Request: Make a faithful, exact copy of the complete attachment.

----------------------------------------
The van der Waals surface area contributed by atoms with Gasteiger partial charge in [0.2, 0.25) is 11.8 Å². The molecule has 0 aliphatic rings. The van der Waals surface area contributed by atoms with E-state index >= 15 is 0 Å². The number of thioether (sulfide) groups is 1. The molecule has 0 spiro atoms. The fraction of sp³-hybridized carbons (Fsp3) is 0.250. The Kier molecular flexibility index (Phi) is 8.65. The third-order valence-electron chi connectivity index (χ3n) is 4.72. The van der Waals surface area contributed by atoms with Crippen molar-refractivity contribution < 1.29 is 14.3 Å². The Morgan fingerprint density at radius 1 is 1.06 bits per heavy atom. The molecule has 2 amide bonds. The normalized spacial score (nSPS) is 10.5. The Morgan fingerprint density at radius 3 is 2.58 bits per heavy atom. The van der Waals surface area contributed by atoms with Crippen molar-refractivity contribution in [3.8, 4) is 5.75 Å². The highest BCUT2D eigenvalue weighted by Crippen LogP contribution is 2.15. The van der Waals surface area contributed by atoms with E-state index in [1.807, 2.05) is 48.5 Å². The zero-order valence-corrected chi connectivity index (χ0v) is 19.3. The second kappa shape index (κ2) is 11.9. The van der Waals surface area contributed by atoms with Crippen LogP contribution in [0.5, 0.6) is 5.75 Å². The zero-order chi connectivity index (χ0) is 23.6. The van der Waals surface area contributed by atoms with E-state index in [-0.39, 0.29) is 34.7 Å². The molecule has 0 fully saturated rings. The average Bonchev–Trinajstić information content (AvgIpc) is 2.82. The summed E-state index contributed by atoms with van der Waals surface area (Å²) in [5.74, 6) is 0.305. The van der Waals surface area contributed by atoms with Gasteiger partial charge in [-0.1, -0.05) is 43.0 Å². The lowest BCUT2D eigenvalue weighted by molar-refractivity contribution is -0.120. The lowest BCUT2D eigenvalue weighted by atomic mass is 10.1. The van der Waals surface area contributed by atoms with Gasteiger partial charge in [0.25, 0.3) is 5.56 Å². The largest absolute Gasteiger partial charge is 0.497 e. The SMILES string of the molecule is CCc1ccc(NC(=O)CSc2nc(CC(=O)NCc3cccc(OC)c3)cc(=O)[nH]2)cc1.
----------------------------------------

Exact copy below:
The van der Waals surface area contributed by atoms with Gasteiger partial charge in [0.2, 0.25) is 11.8 Å². The molecule has 0 aliphatic rings. The van der Waals surface area contributed by atoms with E-state index >= 15 is 0 Å². The number of thioether (sulfide) groups is 1. The molecule has 0 spiro atoms. The fraction of sp³-hybridized carbons (Fsp3) is 0.250. The Kier molecular flexibility index (Phi) is 8.65. The third-order valence-electron chi connectivity index (χ3n) is 4.72. The van der Waals surface area contributed by atoms with Crippen molar-refractivity contribution < 1.29 is 14.3 Å². The Morgan fingerprint density at radius 1 is 1.06 bits per heavy atom. The molecule has 2 amide bonds. The normalized spacial score (nSPS) is 10.5. The Morgan fingerprint density at radius 3 is 2.58 bits per heavy atom. The van der Waals surface area contributed by atoms with Crippen molar-refractivity contribution in [3.8, 4) is 5.75 Å². The highest BCUT2D eigenvalue weighted by Crippen LogP contribution is 2.15. The van der Waals surface area contributed by atoms with E-state index in [1.807, 2.05) is 48.5 Å². The zero-order valence-corrected chi connectivity index (χ0v) is 19.3. The second kappa shape index (κ2) is 11.9. The van der Waals surface area contributed by atoms with Crippen LogP contribution in [0.5, 0.6) is 5.75 Å². The zero-order chi connectivity index (χ0) is 23.6. The van der Waals surface area contributed by atoms with E-state index in [-0.39, 0.29) is 34.7 Å². The molecule has 0 fully saturated rings. The average Bonchev–Trinajstić information content (AvgIpc) is 2.82. The summed E-state index contributed by atoms with van der Waals surface area (Å²) in [5.74, 6) is 0.305. The van der Waals surface area contributed by atoms with Gasteiger partial charge in [-0.1, -0.05) is 43.0 Å². The lowest BCUT2D eigenvalue weighted by molar-refractivity contribution is -0.120. The lowest BCUT2D eigenvalue weighted by atomic mass is 10.1. The van der Waals surface area contributed by atoms with Gasteiger partial charge in [0.25, 0.3) is 5.56 Å². The largest absolute Gasteiger partial charge is 0.497 e. The SMILES string of the molecule is CCc1ccc(NC(=O)CSc2nc(CC(=O)NCc3cccc(OC)c3)cc(=O)[nH]2)cc1.